Spreadsheet Redux

I’ve always taken the quote “Those who cannot remember the past are condemned to repeat it” (George Santayana) phrase to heart.

I’ve been doing a lot of reading on the early history of the spreadsheet. I believe that the process and capabilities apply to Infinity Softworks’ work with FastFigures. And I think, like the creator’s and publisher’s of VisiCalc, it’s something new and different that is defying standard definitions.

The following includes selected thoughts on this complicated story: Dan Bricklin’s thinking around the design of VisiCalc, how they marketed the product, the relationship with their software publisher, and how Lotus 1-2-3 replaced VisiCalc as the de facto standard in spreadsheets.

  • The real power of the spreadsheet was not it’s calculating capabilities but the fact that an end-user, with no programming skills, could write a program for the first time.
  • Everyone struggled to describe the spreadsheet in the early going. “Though hard to describe in words,” starts the musings of a Morgan Stanley analyst, “VisiCalc comes alive visually. In minutes, people who have never used a computer are writing and using programs.”
  • We think of the spreadsheet as a calculating tool. But many people use it for data collection and charting as well. It really is a broad and powerful toolset.
  • What’s amazing about the spreadsheet is that fundamentally, even today, it hasn’t strayed from Dan Bricklin’s design. He conceived a mouse-driven scratch pad. You type stuff into cells and then create formulas by pointing to other cells. He conceived of features like split screen (implemented in version 1.0), graphing, and basic data collection.
  • You have to be there to play. Lotus 1-2-3 picked the winning platform for its time — MS-DOS — and then improved the speed and performance. It also integrated features customers wanted but never implemented into VisiCalc: basic databases and charting/graphing capabilities (with calculation making up the 1, 2 and 3 in the name).
  • Lotus lost out to Excel not for a feature set but because they didn’t move fast enough to Windows. Lotus picked the wrong horse, staying loyal to IBM and OS/2. By the time 1-2-3 was ported, it was too late.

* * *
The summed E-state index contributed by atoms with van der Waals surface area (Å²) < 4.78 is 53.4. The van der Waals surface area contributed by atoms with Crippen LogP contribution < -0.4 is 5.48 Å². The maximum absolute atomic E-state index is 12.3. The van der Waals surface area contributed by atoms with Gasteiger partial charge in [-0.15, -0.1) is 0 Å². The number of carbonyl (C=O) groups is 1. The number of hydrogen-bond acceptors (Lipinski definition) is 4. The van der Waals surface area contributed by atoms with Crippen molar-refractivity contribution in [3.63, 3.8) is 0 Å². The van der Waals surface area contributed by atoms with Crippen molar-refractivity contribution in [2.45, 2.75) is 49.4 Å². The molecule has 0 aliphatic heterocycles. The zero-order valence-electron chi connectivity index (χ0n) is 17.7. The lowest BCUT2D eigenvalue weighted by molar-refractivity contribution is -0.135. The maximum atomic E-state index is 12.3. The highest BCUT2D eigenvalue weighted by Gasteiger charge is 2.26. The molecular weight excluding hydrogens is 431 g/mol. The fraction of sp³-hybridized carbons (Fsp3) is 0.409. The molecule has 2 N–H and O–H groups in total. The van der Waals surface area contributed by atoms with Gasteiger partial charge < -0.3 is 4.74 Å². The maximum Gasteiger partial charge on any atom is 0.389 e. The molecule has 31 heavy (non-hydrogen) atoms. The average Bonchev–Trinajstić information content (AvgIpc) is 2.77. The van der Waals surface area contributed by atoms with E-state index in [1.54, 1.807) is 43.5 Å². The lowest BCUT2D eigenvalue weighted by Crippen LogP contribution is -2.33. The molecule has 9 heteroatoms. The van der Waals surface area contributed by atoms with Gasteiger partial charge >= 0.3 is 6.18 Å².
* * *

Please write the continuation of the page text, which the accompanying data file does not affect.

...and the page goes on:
And finally, a few conclusions:

  • It strikes me that every change in standard platform has resulted in a change in standard-bearer for calculating tool. Before PCs, it was the calculator. With the rise of the Apple II, it was VisiCalc. With the rise of DOS, it was Lotus 1-2-3. And then windows interfaces — Mac and Windows — precipitated the switch to Excel.
  • Platform evolution seems to take on the following software curve: small applications, custom development, specialized applications, software platforms. Right now, small applications and custom development are dominating mobile, with specialized apps starting to rise in popularity.
  • I’m not convinced the spreadsheets make sense on mobile devices. Do I want to see my spreadsheets? Sure. But it’s not the way I think most people will use calculation on a mobile device. Of course, I’m betting everything that I’m right.

5 thoughts on “Spreadsheet Redux

  1. Another point to make that is no small matter is that Lotus 1-2-3’s preeminence on MS-DOS was only able to be overwhelmingly and irreversibly taken over by Excel on the new easier to navigate/use Windows 3/3.1 (& 95) platform due to Excel making the user switch INCREDIBLY easy.

    Microsoft’s product managers insisted on incorporating Lotus-like ‘/’ menu access with many Lotus-like menu commands an option in the preferences configuration–a feature that, as I recall, was configurable upon installation.

    Easing the transition to the new platform is also key. 😉 There’s possible insight there for taking the ‘current model’ (spreadsheets) on the dominant PC platform and making them more mobile accessible I would think, as well.


  2. WOW great post, but isn’t the point that Spreadsheets made calculations “simpler” people didn’t have to be programmers. Today I don’t want to have to open a spreadsheet to do calculations – especially ones that I don’t need to save. When I do a quick TVM calculations or a Margin calculation I just need that info to make an immediate decision. Speed, simplicity, accuracy thats what I LOVE about calculators…

    Thanks for the fun blog post.

  3. Thanks, Tom. I think your point is well-taken and one of the reasons why spreadsheets (and the desktop save, open, new) model doesn’t work so well on mobile. It’s different. Quick in, quick out. As you said, speed and simplicity.

  4. I have the Documents to Go spreadsheet on my Zire 72 and I love it.

    What I’m never likely to do, though, is actually make an attempt to set up a new spreadsheet on the handheld! Too dang time consuming.

    What I love about it is that I can create a spreadsheet on my desktop and, so long as I purpose it to the Zire, I can copy it on over to the hand held and take it with me to use on the road. More or less a template process, if that makes any sense.


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